PAUL JAY, SENIOR EDITOR, TRNN: Welcome to The Real News Network. I’m Paul Jay in Baltimore.
Secretary of State John Kerry has been very active on his Syria file.
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JOHN KERRY, U.S. SECRETARY OF STATE: So today, on behalf of President Obama, who has been very clear about the stakes in Syria, I am proud to announce that the United States of America will be providing an additional $60 million immediately in nonlethal assistance to support the coalition in its operational needs day to day as it continues to organize and work for the political transition that we all want to see.
JAY: Now joining us to talk about U.S. policy towards Syria is Omar Dahi. He’s an assistant professor of economics at Hampshire College in Amherst, Massachusetts. He’s also an editor at The Middle East Report. And he’s from Syria originally.
Thanks very much for joining us.
OMAR DAHI, ASSISTANT PROF. ECONOMICS, HAMPSHIRE COLLEGE: Thanks for having me.
JAY: So the United States announced that they were going to increase their level of indirect—or I should say direct but nonlethal support, whatever that actually means.
In an earlier interview, we talked about the sort of quandary of the American position. They’ve always been, it seems, a little bit betwixt and between. They would like to see Assad go. They would like to see a pro-Israeli government come to power in Syria. But now they’re not so sure who actually will come to power in Syria and whether it might not be more opposed to Israel than the current Assad government. And so we were saying that perhaps what the outside powers want right now is just ongoing civil war, ’cause they would like a weak Syria, perhaps not a new leadership. Does this announcement by the United States change your assessment about that in any way?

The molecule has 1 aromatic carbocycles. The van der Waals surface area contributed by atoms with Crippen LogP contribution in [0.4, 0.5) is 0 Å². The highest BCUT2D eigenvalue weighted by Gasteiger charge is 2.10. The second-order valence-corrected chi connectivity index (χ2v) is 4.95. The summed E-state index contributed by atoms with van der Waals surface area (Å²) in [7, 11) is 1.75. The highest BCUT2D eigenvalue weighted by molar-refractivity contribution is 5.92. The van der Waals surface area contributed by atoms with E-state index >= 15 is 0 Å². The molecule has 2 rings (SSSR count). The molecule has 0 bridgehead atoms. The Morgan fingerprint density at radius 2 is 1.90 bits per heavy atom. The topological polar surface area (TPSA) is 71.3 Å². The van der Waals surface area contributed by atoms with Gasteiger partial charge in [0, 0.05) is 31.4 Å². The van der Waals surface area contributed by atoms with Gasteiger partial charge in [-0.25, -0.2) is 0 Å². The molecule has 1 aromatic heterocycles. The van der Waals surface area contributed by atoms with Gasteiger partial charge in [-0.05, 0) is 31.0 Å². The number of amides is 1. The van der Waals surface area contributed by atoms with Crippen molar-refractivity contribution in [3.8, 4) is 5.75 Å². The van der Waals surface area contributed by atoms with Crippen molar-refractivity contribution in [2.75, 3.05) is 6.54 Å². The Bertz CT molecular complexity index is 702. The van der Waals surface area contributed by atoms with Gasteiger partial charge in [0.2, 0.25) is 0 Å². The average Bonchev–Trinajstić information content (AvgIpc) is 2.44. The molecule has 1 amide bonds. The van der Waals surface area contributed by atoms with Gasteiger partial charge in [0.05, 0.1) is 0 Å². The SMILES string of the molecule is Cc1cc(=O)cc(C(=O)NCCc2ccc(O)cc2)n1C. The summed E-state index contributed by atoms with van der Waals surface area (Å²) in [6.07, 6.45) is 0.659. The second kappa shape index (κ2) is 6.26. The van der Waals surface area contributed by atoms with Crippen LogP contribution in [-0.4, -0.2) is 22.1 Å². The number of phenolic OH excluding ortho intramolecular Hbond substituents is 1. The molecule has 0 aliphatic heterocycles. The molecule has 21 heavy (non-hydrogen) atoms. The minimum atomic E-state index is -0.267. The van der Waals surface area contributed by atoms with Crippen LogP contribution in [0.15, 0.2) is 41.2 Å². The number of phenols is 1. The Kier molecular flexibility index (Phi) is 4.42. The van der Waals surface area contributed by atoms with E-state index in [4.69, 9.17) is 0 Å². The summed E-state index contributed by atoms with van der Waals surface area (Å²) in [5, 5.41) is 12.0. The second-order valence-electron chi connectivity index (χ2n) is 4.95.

DAHI: Well, in a way it’s part of increasing U.S. attempts to assert itself in the Syrian crisis. Initially, I think over the first year, since the start of the uprising in March 2011, the U.S. stepped back and let its regional allies take the lead, meaning Turkey and the Gulf countries, Saudi Arabia and Qatar.
I think what we’ve seen since the summer, the past summer, of June 2012, especially with the signing of the Geneva Accords, is some sort of understanding with Russia. The Geneva Accords were with U.S. and Russian agreement. They were a six-point plan. And they basically did not specify Assad’s fate. They said there would be a transitional period. But they didn’t say anything about Assad himself. So the U.S. has no problem as long as the crisis is contained, as we mentioned last time.
But I think they’re trying to be more assertive, they’re trying to find a way to control the opposition more than they were able to in the past. If they are able to find a way to control the opposition, which so far they have not been able to—and it doesn’t look likely, given the fragmentation of the opposition inside Syria—but if they’re able to assert themselves more and control the pace of events, they may be trying to do so at this point. It’s hard to know what the latest announcement means, but I think it’s part of an attempt of the U.S. to take over directing the Syrian crisis from its allies.
JAY: And the meetings that took place recently, in Rome, I think, what came out of all of that?